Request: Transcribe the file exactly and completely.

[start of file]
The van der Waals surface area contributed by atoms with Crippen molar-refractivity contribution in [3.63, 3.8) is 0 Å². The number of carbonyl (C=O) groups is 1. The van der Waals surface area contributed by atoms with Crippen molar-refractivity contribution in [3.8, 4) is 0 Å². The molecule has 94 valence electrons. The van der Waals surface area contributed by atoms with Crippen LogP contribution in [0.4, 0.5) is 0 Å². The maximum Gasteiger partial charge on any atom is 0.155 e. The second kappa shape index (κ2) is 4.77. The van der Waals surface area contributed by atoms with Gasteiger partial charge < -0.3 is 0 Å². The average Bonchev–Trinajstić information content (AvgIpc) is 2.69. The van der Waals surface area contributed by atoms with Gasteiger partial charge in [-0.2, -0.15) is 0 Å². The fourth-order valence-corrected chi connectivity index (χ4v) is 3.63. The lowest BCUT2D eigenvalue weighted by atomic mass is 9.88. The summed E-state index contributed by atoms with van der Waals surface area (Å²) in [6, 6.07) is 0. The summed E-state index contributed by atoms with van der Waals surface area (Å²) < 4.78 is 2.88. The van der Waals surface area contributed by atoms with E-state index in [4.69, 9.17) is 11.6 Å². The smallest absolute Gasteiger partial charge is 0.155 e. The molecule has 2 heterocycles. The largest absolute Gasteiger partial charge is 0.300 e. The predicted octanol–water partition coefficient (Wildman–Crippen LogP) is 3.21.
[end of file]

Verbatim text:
The van der Waals surface area contributed by atoms with Crippen molar-refractivity contribution in [3.63, 3.8) is 0 Å². The number of carbonyl (C=O) groups is 1. The van der Waals surface area contributed by atoms with Crippen molar-refractivity contribution in [3.8, 4) is 0 Å². The molecule has 94 valence electrons. The van der Waals surface area contributed by atoms with Crippen LogP contribution in [0.4, 0.5) is 0 Å². The maximum Gasteiger partial charge on any atom is 0.155 e. The second kappa shape index (κ2) is 4.77. The van der Waals surface area contributed by atoms with Gasteiger partial charge < -0.3 is 0 Å². The average Bonchev–Trinajstić information content (AvgIpc) is 2.69. The van der Waals surface area contributed by atoms with Gasteiger partial charge in [-0.2, -0.15) is 0 Å². The fourth-order valence-corrected chi connectivity index (χ4v) is 3.63. The lowest BCUT2D eigenvalue weighted by atomic mass is 9.88. The summed E-state index contributed by atoms with van der Waals surface area (Å²) in [6, 6.07) is 0. The summed E-state index contributed by atoms with van der Waals surface area (Å²) < 4.78 is 2.88. The van der Waals surface area contributed by atoms with E-state index in [4.69, 9.17) is 11.6 Å². The smallest absolute Gasteiger partial charge is 0.155 e. The molecule has 2 heterocycles. The largest absolute Gasteiger partial charge is 0.300 e. The predicted octanol–water partition coefficient (Wildman–Crippen LogP) is 3.21.